GreatHearts uses Swivl cloud with a Team account to utilize custom video tagging and comment categories.

Currently, we are piloting a remote coaching program which connects teachers across the network in peer coaching relationships. We manage the coordination on our end and, with input from our headmasters, match aspiring teachers to veteran ones for coaching. We’ve paired the videos and commenting with live streaming so the coaching can be truly remote since travel across the Phoenix valley can be a deterrent to veteran teachers in helping their younger comrades.

Additionally, we have a stellar phonics coach who is stationed in Arizona. In order to give her better and more access to schools (especially those in Texas), we started recording phonics lesson and sending them to her for comments and feedback. This does not replace in-person connection, but rather supplements it.

Last year, we started using Swivl to record our summer training sessions. This came in handy for sending along material to teachers who missed sessions. This fits into our PD because we are really looking to create cultures of coaching at school sites. Using the Swivl allows admins to implement a variety of coaching techniques at their own schools. It also allows for self-reflection. Once upon a time, we tried other means of technology for recording lessons but found the platform difficult to navigate. The biggest problem was how long we had to wait for videos to upload. They didn’t automatically upload from a device; rather, we would record them on an SD card, then use that to upload. That extra step was a lot of extra work, so that endeavor eventually petered out. With Swivl, everything is automatic - the video uploads straight from the device to Swivl cloud. Time saved is time earned.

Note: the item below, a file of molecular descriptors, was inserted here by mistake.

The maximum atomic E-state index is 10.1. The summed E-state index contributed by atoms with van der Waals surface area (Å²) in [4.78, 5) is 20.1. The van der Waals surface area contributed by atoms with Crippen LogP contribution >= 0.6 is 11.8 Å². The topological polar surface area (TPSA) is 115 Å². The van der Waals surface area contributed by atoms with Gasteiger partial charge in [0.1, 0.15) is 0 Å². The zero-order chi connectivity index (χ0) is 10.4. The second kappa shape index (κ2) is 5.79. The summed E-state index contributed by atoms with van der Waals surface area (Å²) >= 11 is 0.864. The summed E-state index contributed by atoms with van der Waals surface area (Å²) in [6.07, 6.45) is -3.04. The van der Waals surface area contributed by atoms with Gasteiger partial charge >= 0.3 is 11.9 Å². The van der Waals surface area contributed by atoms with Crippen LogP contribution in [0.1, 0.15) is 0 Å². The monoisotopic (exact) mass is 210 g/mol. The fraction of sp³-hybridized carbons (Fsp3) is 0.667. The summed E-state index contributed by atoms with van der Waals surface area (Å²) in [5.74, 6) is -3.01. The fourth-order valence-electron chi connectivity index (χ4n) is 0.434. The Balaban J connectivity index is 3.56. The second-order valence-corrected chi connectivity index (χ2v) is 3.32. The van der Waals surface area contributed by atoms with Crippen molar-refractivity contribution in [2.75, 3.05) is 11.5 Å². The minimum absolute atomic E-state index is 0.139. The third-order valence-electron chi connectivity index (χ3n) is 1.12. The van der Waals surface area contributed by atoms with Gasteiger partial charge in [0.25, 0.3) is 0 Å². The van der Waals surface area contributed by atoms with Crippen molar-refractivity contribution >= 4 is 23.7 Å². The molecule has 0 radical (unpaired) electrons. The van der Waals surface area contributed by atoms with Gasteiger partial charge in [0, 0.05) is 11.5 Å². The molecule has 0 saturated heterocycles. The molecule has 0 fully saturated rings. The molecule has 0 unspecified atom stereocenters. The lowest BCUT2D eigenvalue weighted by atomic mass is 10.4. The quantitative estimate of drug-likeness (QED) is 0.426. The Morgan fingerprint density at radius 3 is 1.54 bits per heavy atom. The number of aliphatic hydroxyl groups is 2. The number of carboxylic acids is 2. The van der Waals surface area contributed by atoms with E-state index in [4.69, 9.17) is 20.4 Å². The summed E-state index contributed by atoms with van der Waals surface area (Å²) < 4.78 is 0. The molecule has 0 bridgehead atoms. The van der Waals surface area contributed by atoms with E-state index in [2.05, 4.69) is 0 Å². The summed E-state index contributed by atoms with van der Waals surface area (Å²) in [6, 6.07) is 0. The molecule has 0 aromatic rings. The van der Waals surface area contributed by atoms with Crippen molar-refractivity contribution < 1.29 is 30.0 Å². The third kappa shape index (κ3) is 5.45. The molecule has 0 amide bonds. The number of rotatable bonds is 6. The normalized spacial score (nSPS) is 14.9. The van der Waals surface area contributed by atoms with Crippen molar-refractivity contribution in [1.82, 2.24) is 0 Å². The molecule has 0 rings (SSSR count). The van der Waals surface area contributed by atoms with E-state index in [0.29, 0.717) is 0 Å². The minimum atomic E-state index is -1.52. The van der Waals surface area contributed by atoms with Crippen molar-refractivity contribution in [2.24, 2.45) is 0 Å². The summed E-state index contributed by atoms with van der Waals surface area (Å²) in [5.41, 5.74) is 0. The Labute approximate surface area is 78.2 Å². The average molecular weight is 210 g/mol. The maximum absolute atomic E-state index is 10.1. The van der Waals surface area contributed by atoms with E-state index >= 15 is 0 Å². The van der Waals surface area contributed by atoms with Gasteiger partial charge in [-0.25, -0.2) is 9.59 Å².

Adopting Swivl has come with its own learnings, too. What has worked for us could be burdensome for others, so for anyone thinking about starting a video observation program here are some things to consider—teachers don’t like to be recorded or feel like they are being watched by a sort of "Big Brother." Be sure to be transparent about your intentions. Also, begin small. Ask teachers to record some sort of best practice video first, rather than jumping into coaching. In terms of using videos for coaching, we’ve found the most success when we’ve used classroom video as a jumping off point for discussion. The coaching should continue in person (or over video conference using Swivl Live with Zoom). Comments are helpful but cannot replace conversation!